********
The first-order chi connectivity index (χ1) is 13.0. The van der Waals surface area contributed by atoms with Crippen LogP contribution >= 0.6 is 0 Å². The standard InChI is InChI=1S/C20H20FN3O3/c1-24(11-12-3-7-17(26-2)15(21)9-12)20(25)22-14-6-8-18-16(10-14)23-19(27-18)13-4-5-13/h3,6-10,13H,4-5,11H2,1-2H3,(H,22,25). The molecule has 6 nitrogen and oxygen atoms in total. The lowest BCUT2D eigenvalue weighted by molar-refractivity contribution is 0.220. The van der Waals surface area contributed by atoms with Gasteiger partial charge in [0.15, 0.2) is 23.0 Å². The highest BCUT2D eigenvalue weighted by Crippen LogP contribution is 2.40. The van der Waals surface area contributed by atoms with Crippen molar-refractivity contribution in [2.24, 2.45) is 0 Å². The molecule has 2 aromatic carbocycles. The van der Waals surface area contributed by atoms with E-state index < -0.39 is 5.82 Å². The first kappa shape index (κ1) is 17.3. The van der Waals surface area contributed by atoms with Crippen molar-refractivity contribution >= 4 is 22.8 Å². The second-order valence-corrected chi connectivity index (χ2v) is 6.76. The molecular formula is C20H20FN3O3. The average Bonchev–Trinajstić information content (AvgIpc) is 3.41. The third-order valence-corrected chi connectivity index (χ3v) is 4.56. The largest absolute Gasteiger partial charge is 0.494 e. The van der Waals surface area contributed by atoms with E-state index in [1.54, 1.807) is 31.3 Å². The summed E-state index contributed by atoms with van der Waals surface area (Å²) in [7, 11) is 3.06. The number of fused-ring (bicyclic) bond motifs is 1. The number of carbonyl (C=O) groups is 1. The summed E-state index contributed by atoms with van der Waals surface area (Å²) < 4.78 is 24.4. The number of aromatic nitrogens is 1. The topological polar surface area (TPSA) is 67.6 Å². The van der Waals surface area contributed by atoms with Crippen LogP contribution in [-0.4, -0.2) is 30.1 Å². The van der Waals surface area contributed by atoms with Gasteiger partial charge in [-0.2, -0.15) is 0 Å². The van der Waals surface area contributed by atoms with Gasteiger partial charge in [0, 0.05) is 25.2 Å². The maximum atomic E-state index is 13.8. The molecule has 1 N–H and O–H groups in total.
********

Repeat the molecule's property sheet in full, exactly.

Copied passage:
The first-order chi connectivity index (χ1) is 13.0. The van der Waals surface area contributed by atoms with Crippen LogP contribution >= 0.6 is 0 Å². The standard InChI is InChI=1S/C20H20FN3O3/c1-24(11-12-3-7-17(26-2)15(21)9-12)20(25)22-14-6-8-18-16(10-14)23-19(27-18)13-4-5-13/h3,6-10,13H,4-5,11H2,1-2H3,(H,22,25). The molecule has 6 nitrogen and oxygen atoms in total. The lowest BCUT2D eigenvalue weighted by molar-refractivity contribution is 0.220. The van der Waals surface area contributed by atoms with Gasteiger partial charge in [0.15, 0.2) is 23.0 Å². The highest BCUT2D eigenvalue weighted by Crippen LogP contribution is 2.40. The van der Waals surface area contributed by atoms with Crippen molar-refractivity contribution in [2.24, 2.45) is 0 Å². The molecule has 2 aromatic carbocycles. The van der Waals surface area contributed by atoms with E-state index < -0.39 is 5.82 Å². The first kappa shape index (κ1) is 17.3. The van der Waals surface area contributed by atoms with Crippen molar-refractivity contribution >= 4 is 22.8 Å². The second-order valence-corrected chi connectivity index (χ2v) is 6.76. The molecular formula is C20H20FN3O3. The average Bonchev–Trinajstić information content (AvgIpc) is 3.41. The third-order valence-corrected chi connectivity index (χ3v) is 4.56. The largest absolute Gasteiger partial charge is 0.494 e. The van der Waals surface area contributed by atoms with E-state index in [1.54, 1.807) is 31.3 Å². The summed E-state index contributed by atoms with van der Waals surface area (Å²) in [7, 11) is 3.06. The number of fused-ring (bicyclic) bond motifs is 1. The number of carbonyl (C=O) groups is 1. The summed E-state index contributed by atoms with van der Waals surface area (Å²) < 4.78 is 24.4. The number of aromatic nitrogens is 1. The topological polar surface area (TPSA) is 67.6 Å². The van der Waals surface area contributed by atoms with Crippen LogP contribution in [-0.4, -0.2) is 30.1 Å². The van der Waals surface area contributed by atoms with Gasteiger partial charge in [-0.2, -0.15) is 0 Å². The van der Waals surface area contributed by atoms with Gasteiger partial charge in [0, 0.05) is 25.2 Å². The maximum atomic E-state index is 13.8. The molecule has 1 N–H and O–H groups in total.